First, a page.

A buffer is something that lessens or absorbs the shock of an impact. That is exactly what the Critical Area Buffer is intended to do, lessen the impact of people living and working within the Chesapeake Bay and Atlantic Coastal Bays watersheds. Development within the watershed has increased the number of roads and buildings which in turn results in greater amounts of stormwater runoff. The runoff carries sediment and pollutants to tidal creeks, rivers, and the Bays. These pollutants have a negative effect on the water quality and habitat values of the Chesapeake and Coastal Bays.
The Critical Area Buffer is the area of at least one hundred feet located directly adjacent to the State’s tidal waters, tidal wetlands, and tributary streams. Ideally, this Buffer is composed of trees, shrubs, and other plants that catch sediments and other pollutants coming from buildings, lawns and paved areas.
There are a number of significant environmental benefits of maintaining a protected Buffer between developed land and adjacent waters and wetlands. These benefits include:
- Reducing the amount of sediment, excess nutrients, and potentially harmful substances in stormwater runoff
- Preventing or reducing erosion by stabilizing slopes and the shoreline
- Maintaining an area of habitat along shorelines and streams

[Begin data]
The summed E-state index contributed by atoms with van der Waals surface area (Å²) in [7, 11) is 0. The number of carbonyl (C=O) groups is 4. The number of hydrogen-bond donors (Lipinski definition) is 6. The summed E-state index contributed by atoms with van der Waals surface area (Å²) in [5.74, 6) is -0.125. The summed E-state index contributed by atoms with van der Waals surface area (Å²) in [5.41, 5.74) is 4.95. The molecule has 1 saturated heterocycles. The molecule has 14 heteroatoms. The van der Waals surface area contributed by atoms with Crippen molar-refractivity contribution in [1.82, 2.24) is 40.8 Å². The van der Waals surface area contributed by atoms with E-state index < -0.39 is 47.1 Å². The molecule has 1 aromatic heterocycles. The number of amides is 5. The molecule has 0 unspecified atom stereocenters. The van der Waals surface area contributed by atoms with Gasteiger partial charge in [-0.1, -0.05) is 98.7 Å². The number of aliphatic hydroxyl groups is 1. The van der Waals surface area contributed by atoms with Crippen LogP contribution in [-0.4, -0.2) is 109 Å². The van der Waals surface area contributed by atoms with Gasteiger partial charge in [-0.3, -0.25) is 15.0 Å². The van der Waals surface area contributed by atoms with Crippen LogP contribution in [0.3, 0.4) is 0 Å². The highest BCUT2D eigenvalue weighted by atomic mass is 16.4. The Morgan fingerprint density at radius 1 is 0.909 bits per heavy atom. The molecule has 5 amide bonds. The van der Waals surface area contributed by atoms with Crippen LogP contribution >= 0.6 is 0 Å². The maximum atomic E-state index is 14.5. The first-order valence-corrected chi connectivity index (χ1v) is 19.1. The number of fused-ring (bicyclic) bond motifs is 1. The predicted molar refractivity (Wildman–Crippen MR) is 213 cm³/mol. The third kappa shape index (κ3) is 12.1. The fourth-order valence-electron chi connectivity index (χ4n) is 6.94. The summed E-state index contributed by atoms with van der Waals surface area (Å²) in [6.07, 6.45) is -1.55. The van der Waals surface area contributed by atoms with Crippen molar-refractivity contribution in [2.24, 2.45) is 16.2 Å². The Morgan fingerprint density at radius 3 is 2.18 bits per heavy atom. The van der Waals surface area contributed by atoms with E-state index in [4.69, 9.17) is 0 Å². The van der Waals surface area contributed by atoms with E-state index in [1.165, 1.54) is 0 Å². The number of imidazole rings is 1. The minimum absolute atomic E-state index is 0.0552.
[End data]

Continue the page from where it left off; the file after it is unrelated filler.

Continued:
These Buffer functions can be grouped into three general categories:
- Water quality management
- Habitat protection
- Management of human activities
Buffers protect the Bays’ ecosystems from many of the negative impacts associated with development activities in the watershed. For this reason, a protected Buffer is considered an essential element of the Critical Area Program. State regulations and all local Critical Area ordinances require the establishment and maintenance of a minimum 100-foot Buffer adjacent to all tidal waters, tidal wetlands, and tributary streams. In general, new development activities that result in disturbance to land or natural vegetation or that involve the construction of a structure or result in new lot coverage are not permitted in the Buffer. The regulations regarding the Buffer and development activities were significantly revised in 2010 and minor changes were made in 2012.
The Buffer is measured from mean high water, from the landward edge of tidal wetlands, and from the edge of streams located within the Critical Area. The Buffer is expanded beyond 100 feet in areas where there are adjacent sensitive resources such as steep slopes or soils with development constraints. More detailed information about the Buffer can be found in The Green Book for the Buffer (95.73 MB).
Critical Area Buffer Management
This Buffer Resources Guide was developed through a partnership between the Critical Area Commission for the Chesapeake and Atlantic Coastal Bays and Adkins Arboretum. Financial assistance was provided by the Coastal Zone Management Act of 1972, as amended, administered by the Office of Ocean and Coastal Resource Management (OCRM), National Oceanic and Atmospheric Administration (NOAA), through the Maryland Department of Natural Resources Chesapeake and Coastal Program pursuant to NOAA award No. NA09NOS4190170.
Download the Complete Critical Area Buffer Resources Guide